J _{x} P J _{y} − J _{y} P J _{x} − J _{x} P J _{y} + J _{y} P J _{x} 

= 
0 
To get from the ﬁrst to the second line, we commuted P past either J _{x} or J _{y} as appropriate. Of course, a quicker way to do this problem is to use the Jacobi identity [A, [B, C ]] = [B, [A, C ]] − [C, [A, B ]] to obtain
[ P , [J _{x} , J _{y} ]] = [J _{x} , [ P , J _{y} ]] − [J _{y} , [ P , J _{x} ]]
The right hand side clearly vanishes, since P commutes with both J _{x} and J _{y} .
3.2.27 (a) The operator Tr replaces a matrix A by its trace; that is
Tr ( a) = trace(A) = ^{}
i
a ii
Show that Tr is a linear operator.
Recall that to show that Tr is linear we may prove that Tr (αA + βB ) = α Tr ( A)+ β Tr ( B ) where α and β are numbers. However, this is a simple property of arithmetic
Tr ( αA + βB ) = ^{} (αa _{i}_{i} + βb _{i}_{i} ) = α ^{} a _{i}_{i} + β ^{} b _{i}_{i} = α Tr ( A) + β Tr ( B )
i
i
i
(b ) The operator det replaces a matrix A by its determinant; that is
det(A) = determinant of A
Show that det is not a linear operator.
In this case all we need to do is to ﬁnd a single counterexample. For example, for an n × n matrix, the properties of the determinant yields
det(αA ) = α ^{n} det(A)
This is not linear unless n = 1 (in which case A is really a single number and not a matrix). There are of course many other examples that one could come up with to show that det is not a linear operator.
Physics 451
Fall 2004
Homework Assignment #2 — Solutions
Textbook problems: Ch. 3: 3.3.1, 3.3.12, 3.3.13, 3.5.4, 3.5.6, 3.5.9, 3.5.30
Chapter 3
3.3.1 Show that the product of two orthogonal matrices is orthogonal.
Suppose matrices A and B are orthogonal. This means that A A = I and B B = I . We now denote the product of A and B by C = AB . To show that C is orthogonal,
we compute C C and see what happens. Recalling that the transpose of a product
is the reversed product of the transposes, we have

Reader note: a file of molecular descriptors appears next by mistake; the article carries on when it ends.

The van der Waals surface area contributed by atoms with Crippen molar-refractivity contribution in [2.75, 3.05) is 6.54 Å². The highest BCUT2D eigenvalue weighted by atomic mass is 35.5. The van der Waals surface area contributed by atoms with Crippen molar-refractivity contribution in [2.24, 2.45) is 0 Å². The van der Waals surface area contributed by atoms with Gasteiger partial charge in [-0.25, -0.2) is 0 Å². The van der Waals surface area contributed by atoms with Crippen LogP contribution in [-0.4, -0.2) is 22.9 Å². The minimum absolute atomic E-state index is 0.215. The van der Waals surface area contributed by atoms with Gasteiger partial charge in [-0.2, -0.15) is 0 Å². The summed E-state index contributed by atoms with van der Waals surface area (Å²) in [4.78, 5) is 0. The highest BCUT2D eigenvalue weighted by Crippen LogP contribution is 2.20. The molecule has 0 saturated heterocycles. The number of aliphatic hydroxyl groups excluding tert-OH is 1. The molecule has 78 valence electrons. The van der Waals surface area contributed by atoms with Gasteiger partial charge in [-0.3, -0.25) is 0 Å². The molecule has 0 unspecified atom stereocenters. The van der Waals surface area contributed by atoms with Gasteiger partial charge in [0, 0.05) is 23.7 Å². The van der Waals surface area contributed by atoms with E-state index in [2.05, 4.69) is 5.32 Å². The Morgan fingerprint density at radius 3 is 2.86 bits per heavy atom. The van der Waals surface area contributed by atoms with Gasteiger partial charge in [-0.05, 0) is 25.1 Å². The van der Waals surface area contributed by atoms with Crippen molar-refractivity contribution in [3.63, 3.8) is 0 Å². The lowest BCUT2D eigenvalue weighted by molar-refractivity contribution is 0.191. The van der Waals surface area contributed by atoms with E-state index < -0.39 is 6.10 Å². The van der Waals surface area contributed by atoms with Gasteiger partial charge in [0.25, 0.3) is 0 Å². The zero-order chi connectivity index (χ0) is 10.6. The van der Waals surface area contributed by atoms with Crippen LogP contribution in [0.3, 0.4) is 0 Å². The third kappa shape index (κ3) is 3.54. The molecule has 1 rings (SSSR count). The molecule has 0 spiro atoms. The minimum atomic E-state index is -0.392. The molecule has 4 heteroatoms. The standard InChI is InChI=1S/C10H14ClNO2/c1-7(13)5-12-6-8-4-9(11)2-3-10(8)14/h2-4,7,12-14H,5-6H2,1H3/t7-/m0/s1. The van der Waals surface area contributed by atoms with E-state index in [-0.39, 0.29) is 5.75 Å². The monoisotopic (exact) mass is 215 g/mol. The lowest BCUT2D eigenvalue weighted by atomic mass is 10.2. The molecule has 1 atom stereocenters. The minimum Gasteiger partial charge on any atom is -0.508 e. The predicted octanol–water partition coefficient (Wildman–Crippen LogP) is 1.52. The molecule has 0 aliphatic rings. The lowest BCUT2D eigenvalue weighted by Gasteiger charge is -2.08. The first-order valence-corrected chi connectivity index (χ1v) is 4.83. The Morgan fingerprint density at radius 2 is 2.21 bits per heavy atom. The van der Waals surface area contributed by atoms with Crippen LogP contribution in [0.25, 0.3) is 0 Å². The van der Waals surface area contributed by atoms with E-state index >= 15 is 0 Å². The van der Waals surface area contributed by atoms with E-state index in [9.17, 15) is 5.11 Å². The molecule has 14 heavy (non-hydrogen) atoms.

C C = (AB )( AB ) = AB A = A A = I
B
The statement that this is a key step in showing that the orthogonal matrices form
a group is because one of the requirements of being a group is that the product
of any two elements (ie A and B ) in the group yields a result (ie C ) that is also in the group. This is also known as closure. Along with closure, we also need
to show associativity (okay for matrices), the existence of an identity element (also okay for matrices) and the existence of an inverse (okay for orthogonal matrices). Since all four conditions are satisﬁed, the set of n × n orthogonal matrices form the orthogonal group denoted O (n ). While general orthogonal matrices have determinants ±1, the subgroup of matrices with determinant +1 form the “special orthogonal” group SO (n ).
3.3.12 A is 2 × 2 and orthogonal. Find the most general form of
A = ^{a}
c
^{b}
d
Compare with twodimensional rotation.
Since A is orthogonal, it must satisfy the condition A A = I , or
^{} a
c
b ^{}^{} a d
b
This gives three conditions
i) a ^{2} + b ^{2} = 1,
d = c
a ^{2}
ac + bd
+ b ^{2}
ac + bd c ^{2} + d ^{2}
=
1
0
0
1
ii) c ^{2} + d ^{2} = 1 ,
iii) ac + bd = 0
These are three equations for four unknowns, so there will be a free parameter left over. There are many ways to solve the equations. However, one nice way is